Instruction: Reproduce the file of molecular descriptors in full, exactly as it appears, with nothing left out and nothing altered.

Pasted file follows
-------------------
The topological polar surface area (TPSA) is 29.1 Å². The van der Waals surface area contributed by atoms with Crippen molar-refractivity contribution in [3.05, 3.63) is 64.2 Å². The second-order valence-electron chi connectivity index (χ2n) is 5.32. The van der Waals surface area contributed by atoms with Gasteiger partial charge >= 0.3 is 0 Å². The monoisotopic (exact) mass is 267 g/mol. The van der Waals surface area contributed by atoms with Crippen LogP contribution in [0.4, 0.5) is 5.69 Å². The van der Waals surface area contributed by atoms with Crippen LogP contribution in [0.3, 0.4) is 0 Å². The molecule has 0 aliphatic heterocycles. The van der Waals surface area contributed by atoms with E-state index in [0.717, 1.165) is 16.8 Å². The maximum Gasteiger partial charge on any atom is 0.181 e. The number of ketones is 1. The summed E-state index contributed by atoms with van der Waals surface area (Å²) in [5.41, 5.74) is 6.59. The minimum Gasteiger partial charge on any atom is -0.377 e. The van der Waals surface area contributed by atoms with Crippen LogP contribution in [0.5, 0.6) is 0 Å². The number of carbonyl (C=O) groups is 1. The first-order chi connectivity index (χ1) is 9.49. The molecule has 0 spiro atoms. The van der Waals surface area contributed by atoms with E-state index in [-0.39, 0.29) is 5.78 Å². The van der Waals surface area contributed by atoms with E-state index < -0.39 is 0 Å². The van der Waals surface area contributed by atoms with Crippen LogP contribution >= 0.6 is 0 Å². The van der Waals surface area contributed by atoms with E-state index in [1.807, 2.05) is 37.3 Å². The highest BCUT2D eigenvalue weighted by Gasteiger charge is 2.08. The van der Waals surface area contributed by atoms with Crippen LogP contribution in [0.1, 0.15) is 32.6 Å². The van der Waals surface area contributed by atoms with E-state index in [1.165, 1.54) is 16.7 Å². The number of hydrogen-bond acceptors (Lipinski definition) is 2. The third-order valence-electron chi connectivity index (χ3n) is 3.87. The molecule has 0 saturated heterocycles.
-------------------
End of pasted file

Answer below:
The topological polar surface area (TPSA) is 29.1 Å². The van der Waals surface area contributed by atoms with Crippen molar-refractivity contribution in [3.05, 3.63) is 64.2 Å². The second-order valence-electron chi connectivity index (χ2n) is 5.32. The van der Waals surface area contributed by atoms with Gasteiger partial charge >= 0.3 is 0 Å². The monoisotopic (exact) mass is 267 g/mol. The van der Waals surface area contributed by atoms with Crippen LogP contribution in [0.4, 0.5) is 5.69 Å². The van der Waals surface area contributed by atoms with Crippen LogP contribution in [0.3, 0.4) is 0 Å². The molecule has 0 aliphatic heterocycles. The van der Waals surface area contributed by atoms with E-state index in [0.717, 1.165) is 16.8 Å². The maximum Gasteiger partial charge on any atom is 0.181 e. The number of ketones is 1. The summed E-state index contributed by atoms with van der Waals surface area (Å²) in [5.41, 5.74) is 6.59. The minimum Gasteiger partial charge on any atom is -0.377 e. The van der Waals surface area contributed by atoms with Crippen LogP contribution in [0.5, 0.6) is 0 Å². The number of carbonyl (C=O) groups is 1. The first-order chi connectivity index (χ1) is 9.49. The molecule has 0 spiro atoms. The van der Waals surface area contributed by atoms with E-state index in [-0.39, 0.29) is 5.78 Å². The van der Waals surface area contributed by atoms with E-state index < -0.39 is 0 Å². The van der Waals surface area contributed by atoms with Crippen LogP contribution >= 0.6 is 0 Å². The van der Waals surface area contributed by atoms with E-state index in [1.807, 2.05) is 37.3 Å². The highest BCUT2D eigenvalue weighted by Gasteiger charge is 2.08. The van der Waals surface area contributed by atoms with Crippen LogP contribution in [0.1, 0.15) is 32.6 Å². The van der Waals surface area contributed by atoms with E-state index in [1.165, 1.54) is 16.7 Å². The number of hydrogen-bond acceptors (Lipinski definition) is 2. The third-order valence-electron chi connectivity index (χ3n) is 3.87. The molecule has 0 saturated heterocycles.